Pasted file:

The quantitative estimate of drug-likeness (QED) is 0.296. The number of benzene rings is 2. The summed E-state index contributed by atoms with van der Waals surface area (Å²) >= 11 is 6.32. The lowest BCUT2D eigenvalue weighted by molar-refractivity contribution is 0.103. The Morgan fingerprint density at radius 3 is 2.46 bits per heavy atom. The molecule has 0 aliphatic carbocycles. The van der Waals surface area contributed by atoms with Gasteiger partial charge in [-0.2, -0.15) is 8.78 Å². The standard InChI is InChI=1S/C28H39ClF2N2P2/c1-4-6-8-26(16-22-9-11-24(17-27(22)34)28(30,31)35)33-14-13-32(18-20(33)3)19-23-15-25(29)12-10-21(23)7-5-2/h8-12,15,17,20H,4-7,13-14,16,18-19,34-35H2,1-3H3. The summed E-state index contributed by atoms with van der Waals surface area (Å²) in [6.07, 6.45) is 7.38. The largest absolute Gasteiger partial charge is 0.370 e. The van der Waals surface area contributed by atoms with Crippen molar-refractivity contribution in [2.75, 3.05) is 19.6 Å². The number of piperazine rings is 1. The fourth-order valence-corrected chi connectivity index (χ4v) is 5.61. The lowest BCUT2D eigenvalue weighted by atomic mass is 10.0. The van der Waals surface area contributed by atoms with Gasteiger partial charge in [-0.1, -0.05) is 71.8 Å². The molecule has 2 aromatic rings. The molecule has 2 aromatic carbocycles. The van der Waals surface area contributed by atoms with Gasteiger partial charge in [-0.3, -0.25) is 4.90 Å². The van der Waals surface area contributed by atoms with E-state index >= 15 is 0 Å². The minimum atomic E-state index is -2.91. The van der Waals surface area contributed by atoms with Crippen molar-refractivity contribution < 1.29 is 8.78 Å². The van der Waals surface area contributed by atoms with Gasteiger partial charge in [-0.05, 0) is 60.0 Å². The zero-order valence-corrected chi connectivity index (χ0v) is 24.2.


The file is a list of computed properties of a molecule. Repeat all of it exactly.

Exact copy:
The quantitative estimate of drug-likeness (QED) is 0.296. The number of benzene rings is 2. The summed E-state index contributed by atoms with van der Waals surface area (Å²) >= 11 is 6.32. The lowest BCUT2D eigenvalue weighted by molar-refractivity contribution is 0.103. The Morgan fingerprint density at radius 3 is 2.46 bits per heavy atom. The molecule has 0 aliphatic carbocycles. The van der Waals surface area contributed by atoms with Gasteiger partial charge in [-0.2, -0.15) is 8.78 Å². The standard InChI is InChI=1S/C28H39ClF2N2P2/c1-4-6-8-26(16-22-9-11-24(17-27(22)34)28(30,31)35)33-14-13-32(18-20(33)3)19-23-15-25(29)12-10-21(23)7-5-2/h8-12,15,17,20H,4-7,13-14,16,18-19,34-35H2,1-3H3. The summed E-state index contributed by atoms with van der Waals surface area (Å²) in [6.07, 6.45) is 7.38. The largest absolute Gasteiger partial charge is 0.370 e. The van der Waals surface area contributed by atoms with Crippen molar-refractivity contribution in [2.75, 3.05) is 19.6 Å². The number of piperazine rings is 1. The fourth-order valence-corrected chi connectivity index (χ4v) is 5.61. The lowest BCUT2D eigenvalue weighted by atomic mass is 10.0. The van der Waals surface area contributed by atoms with Gasteiger partial charge in [-0.1, -0.05) is 71.8 Å². The molecule has 2 aromatic rings. The molecule has 2 aromatic carbocycles. The van der Waals surface area contributed by atoms with Gasteiger partial charge in [-0.3, -0.25) is 4.90 Å². The van der Waals surface area contributed by atoms with E-state index >= 15 is 0 Å². The minimum atomic E-state index is -2.91. The van der Waals surface area contributed by atoms with Crippen molar-refractivity contribution < 1.29 is 8.78 Å². The van der Waals surface area contributed by atoms with Gasteiger partial charge in [-0.05, 0) is 60.0 Å². The zero-order valence-corrected chi connectivity index (χ0v) is 24.2.